Douglas Tallamy, a University of Delaware entomologist and author of Bringing Nature Home: How You Can Sustain Wildlife with Native Plants and Nature’s Best Hope: A New Approach to Conservation That Starts in Your Yard, has researched and written for years on the invading threat. pose to native insects and wildlife habitat.
His work has shown that the transformation of native plant communities into landscapes dominated by imported species and grasslands endangers insects, especially caterpillars, as well as the birds and other animals that depend on them for their survival.
A paper he co-authored in 2020 reviewed research supporting the theory – which has had its detractors – that widespread displacement of native plant communities by non-native species is contributing to insect decline. He found that our long-standing fascination with ornamental plants over native plants degrades the local environment.
Japanese knotweed can grow 3 inches per day and reach 10 feet in height. Oriental bittersweet can climb up to 60 feet, strangling host trees. The tree of heaven can reach a height of 80 feet and reach a width of 35 to 50 feet. Glossy buckthorn can colonize undisturbed, and its dense foliage and ability to mature quickly allow it to easily outcompete native plants. Large stands of it can also produce conditions favored by deer ticks.
These four invasive species and most others have no natural predators to feed or kill them. The vast majority of native insects cannot eat or reproduce on these invaders – native plants and insects have co-evolved over thousands of years – creating a food desert for invertebrates and the birds and animals that stray from them. feed. They provide little support to pollinators.
Many of the worst invasive species strangling Rhode Island, such as bittersweet, knotweed, and glossy buckthorn, are no longer for sale, but the lack of diversity created by the state’s entire invasive species problem, including the continued sale of many intrusive plants, makes the local environment much less resilient, leaving it, for example, with fewer options to respond to the climate crisis.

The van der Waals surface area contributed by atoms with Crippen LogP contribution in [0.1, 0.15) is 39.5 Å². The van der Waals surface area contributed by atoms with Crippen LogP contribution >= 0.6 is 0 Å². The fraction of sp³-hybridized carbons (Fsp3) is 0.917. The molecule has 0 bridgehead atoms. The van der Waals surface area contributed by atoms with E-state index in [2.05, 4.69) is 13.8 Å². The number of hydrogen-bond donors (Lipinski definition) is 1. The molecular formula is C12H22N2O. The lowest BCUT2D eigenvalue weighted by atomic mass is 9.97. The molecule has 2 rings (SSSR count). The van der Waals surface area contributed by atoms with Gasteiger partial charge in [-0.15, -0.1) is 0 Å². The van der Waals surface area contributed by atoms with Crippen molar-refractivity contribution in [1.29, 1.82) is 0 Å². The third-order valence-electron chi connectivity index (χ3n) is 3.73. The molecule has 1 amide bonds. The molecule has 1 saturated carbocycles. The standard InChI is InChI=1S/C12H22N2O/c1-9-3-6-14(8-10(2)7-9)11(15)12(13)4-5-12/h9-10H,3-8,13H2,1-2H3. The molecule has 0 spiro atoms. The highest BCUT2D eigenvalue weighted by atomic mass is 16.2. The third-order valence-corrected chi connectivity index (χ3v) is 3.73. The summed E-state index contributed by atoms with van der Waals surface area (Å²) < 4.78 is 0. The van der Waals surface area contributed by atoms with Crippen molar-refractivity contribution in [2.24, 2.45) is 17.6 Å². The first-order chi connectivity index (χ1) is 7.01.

The continued sale of invasive species is directly related to consumer demand, and Rhode Island’s landscape and nursery industry is meeting those needs.
Catherine Weaver, a RINLA board member and former president who owns a North Kingstown-based landscaping studio, said her clients often request miscanthus, also known as Chinese silver grass, a popular ornamental grass she called “a nuisance”. Invasive privet hedges are also in high demand by his customers. She called privet a “nasty invasive” and said she recommended using natives like pepper or viburnum instead.
“We have to prioritize environmental integrity over aesthetics,” Weaver said, “but we’re so used to using aesthetics to judge whether a plant is good. “is nice…but we have to use other criteria when making these decisions. We shouldn’t sacrifice ecosystem function for beauty. We can have both. There are so many beautiful native plants.”
Both Weaver and Brawley said the public needs to be better informed about the importance of native plants in creating more demand. They believe progress is being made on this front, albeit slowly.
“Five clients over the past year have requested mostly native plants,” Weaver said. “It had almost never happened before.”
However, not all non-native species are invasive. Invasive species are those which, breeding outside their native range, are actively causing ecological or economic harm, according to the Invasive Species Act 1996.
The exchange of species is natural, as there has always been drift – plants moving with the tides and seeds dispersed by birds and storms. Ecosystems change over time. Early humans brought hitchhikers with them on their migration. But comparatively, today’s invasive species levels are monstrous, due to increasing human globalization, including more than two centuries of importing ornamental plants from exotic places to show off wealth and later to track Jones.